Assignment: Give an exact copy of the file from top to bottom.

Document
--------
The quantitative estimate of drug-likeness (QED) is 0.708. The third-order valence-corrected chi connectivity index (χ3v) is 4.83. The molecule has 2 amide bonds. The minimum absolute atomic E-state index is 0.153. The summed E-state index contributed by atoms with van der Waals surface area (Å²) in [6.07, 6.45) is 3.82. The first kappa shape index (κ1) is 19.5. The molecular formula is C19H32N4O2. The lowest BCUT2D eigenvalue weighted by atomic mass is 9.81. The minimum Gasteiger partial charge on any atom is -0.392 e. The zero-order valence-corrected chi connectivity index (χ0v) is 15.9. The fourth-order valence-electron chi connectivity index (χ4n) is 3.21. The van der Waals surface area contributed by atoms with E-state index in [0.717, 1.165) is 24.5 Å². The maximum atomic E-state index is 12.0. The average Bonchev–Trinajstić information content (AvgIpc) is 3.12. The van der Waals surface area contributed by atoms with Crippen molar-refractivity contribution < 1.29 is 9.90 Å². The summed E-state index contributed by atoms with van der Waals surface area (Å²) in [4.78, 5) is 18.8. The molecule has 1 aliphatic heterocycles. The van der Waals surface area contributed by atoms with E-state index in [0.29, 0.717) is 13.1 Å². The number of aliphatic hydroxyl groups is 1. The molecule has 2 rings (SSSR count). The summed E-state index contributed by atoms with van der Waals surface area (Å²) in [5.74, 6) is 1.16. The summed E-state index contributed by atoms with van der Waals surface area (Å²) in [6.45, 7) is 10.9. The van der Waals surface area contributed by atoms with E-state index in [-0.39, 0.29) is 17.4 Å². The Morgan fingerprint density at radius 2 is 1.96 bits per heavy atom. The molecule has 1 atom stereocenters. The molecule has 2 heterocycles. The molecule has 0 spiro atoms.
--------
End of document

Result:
The quantitative estimate of drug-likeness (QED) is 0.708. The third-order valence-corrected chi connectivity index (χ3v) is 4.83. The molecule has 2 amide bonds. The minimum absolute atomic E-state index is 0.153. The summed E-state index contributed by atoms with van der Waals surface area (Å²) in [6.07, 6.45) is 3.82. The first kappa shape index (κ1) is 19.5. The molecular formula is C19H32N4O2. The lowest BCUT2D eigenvalue weighted by atomic mass is 9.81. The minimum Gasteiger partial charge on any atom is -0.392 e. The zero-order valence-corrected chi connectivity index (χ0v) is 15.9. The fourth-order valence-electron chi connectivity index (χ4n) is 3.21. The van der Waals surface area contributed by atoms with E-state index in [0.717, 1.165) is 24.5 Å². The maximum atomic E-state index is 12.0. The average Bonchev–Trinajstić information content (AvgIpc) is 3.12. The van der Waals surface area contributed by atoms with Crippen molar-refractivity contribution < 1.29 is 9.90 Å². The summed E-state index contributed by atoms with van der Waals surface area (Å²) in [4.78, 5) is 18.8. The molecule has 1 aliphatic heterocycles. The van der Waals surface area contributed by atoms with E-state index in [0.29, 0.717) is 13.1 Å². The number of aliphatic hydroxyl groups is 1. The molecule has 2 rings (SSSR count). The summed E-state index contributed by atoms with van der Waals surface area (Å²) in [5.74, 6) is 1.16. The summed E-state index contributed by atoms with van der Waals surface area (Å²) in [6.45, 7) is 10.9. The van der Waals surface area contributed by atoms with E-state index in [-0.39, 0.29) is 17.4 Å². The Morgan fingerprint density at radius 2 is 1.96 bits per heavy atom. The molecule has 1 atom stereocenters. The molecule has 2 heterocycles. The molecule has 0 spiro atoms.